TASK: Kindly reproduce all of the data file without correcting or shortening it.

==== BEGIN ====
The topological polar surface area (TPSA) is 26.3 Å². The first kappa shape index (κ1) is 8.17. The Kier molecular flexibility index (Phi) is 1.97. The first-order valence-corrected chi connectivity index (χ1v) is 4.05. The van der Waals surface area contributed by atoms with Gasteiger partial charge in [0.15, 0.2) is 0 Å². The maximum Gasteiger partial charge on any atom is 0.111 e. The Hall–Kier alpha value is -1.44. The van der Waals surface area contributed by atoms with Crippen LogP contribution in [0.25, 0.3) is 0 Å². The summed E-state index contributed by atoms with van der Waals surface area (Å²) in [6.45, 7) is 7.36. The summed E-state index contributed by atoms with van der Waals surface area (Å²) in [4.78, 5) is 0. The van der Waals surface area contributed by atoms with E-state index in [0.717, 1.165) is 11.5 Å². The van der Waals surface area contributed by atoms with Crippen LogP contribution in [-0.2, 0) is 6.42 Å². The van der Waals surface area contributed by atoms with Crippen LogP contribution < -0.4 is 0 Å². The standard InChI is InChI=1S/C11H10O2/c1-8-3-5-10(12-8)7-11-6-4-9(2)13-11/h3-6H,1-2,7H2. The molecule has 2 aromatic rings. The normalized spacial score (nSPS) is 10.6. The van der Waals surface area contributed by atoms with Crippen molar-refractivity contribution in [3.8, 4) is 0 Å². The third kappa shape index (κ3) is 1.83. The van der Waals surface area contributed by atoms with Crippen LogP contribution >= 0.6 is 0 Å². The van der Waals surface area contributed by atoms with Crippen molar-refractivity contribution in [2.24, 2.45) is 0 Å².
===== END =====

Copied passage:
The topological polar surface area (TPSA) is 26.3 Å². The first kappa shape index (κ1) is 8.17. The Kier molecular flexibility index (Phi) is 1.97. The first-order valence-corrected chi connectivity index (χ1v) is 4.05. The van der Waals surface area contributed by atoms with Gasteiger partial charge in [0.15, 0.2) is 0 Å². The maximum Gasteiger partial charge on any atom is 0.111 e. The Hall–Kier alpha value is -1.44. The van der Waals surface area contributed by atoms with Crippen LogP contribution in [0.25, 0.3) is 0 Å². The summed E-state index contributed by atoms with van der Waals surface area (Å²) in [6.45, 7) is 7.36. The summed E-state index contributed by atoms with van der Waals surface area (Å²) in [4.78, 5) is 0. The van der Waals surface area contributed by atoms with E-state index in [0.717, 1.165) is 11.5 Å². The van der Waals surface area contributed by atoms with Crippen LogP contribution in [-0.2, 0) is 6.42 Å². The van der Waals surface area contributed by atoms with Crippen LogP contribution < -0.4 is 0 Å². The standard InChI is InChI=1S/C11H10O2/c1-8-3-5-10(12-8)7-11-6-4-9(2)13-11/h3-6H,1-2,7H2. The molecule has 2 aromatic rings. The normalized spacial score (nSPS) is 10.6. The van der Waals surface area contributed by atoms with Crippen molar-refractivity contribution in [3.8, 4) is 0 Å². The third kappa shape index (κ3) is 1.83. The van der Waals surface area contributed by atoms with Crippen LogP contribution >= 0.6 is 0 Å². The van der Waals surface area contributed by atoms with Crippen molar-refractivity contribution in [2.24, 2.45) is 0 Å².